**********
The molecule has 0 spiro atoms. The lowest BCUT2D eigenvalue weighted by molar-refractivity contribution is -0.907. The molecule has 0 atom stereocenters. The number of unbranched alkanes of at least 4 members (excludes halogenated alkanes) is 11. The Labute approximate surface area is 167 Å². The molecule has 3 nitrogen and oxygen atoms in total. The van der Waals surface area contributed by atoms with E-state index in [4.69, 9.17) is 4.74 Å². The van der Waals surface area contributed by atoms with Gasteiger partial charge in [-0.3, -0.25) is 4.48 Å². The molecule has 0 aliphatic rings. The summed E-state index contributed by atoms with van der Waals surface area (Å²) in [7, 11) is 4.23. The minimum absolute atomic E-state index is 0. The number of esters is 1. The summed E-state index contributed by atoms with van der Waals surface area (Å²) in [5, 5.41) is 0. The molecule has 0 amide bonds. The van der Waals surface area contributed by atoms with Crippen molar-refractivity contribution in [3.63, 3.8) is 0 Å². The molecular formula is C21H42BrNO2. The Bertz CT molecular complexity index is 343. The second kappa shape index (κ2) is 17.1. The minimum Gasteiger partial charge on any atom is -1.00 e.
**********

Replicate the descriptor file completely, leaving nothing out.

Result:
The molecule has 0 spiro atoms. The lowest BCUT2D eigenvalue weighted by molar-refractivity contribution is -0.907. The molecule has 0 atom stereocenters. The number of unbranched alkanes of at least 4 members (excludes halogenated alkanes) is 11. The Labute approximate surface area is 167 Å². The molecule has 3 nitrogen and oxygen atoms in total. The van der Waals surface area contributed by atoms with E-state index in [4.69, 9.17) is 4.74 Å². The van der Waals surface area contributed by atoms with Gasteiger partial charge in [-0.3, -0.25) is 4.48 Å². The molecule has 0 aliphatic rings. The summed E-state index contributed by atoms with van der Waals surface area (Å²) in [7, 11) is 4.23. The minimum absolute atomic E-state index is 0. The number of esters is 1. The summed E-state index contributed by atoms with van der Waals surface area (Å²) in [5, 5.41) is 0. The molecule has 0 amide bonds. The van der Waals surface area contributed by atoms with Crippen molar-refractivity contribution in [3.63, 3.8) is 0 Å². The molecular formula is C21H42BrNO2. The Bertz CT molecular complexity index is 343. The second kappa shape index (κ2) is 17.1. The minimum Gasteiger partial charge on any atom is -1.00 e.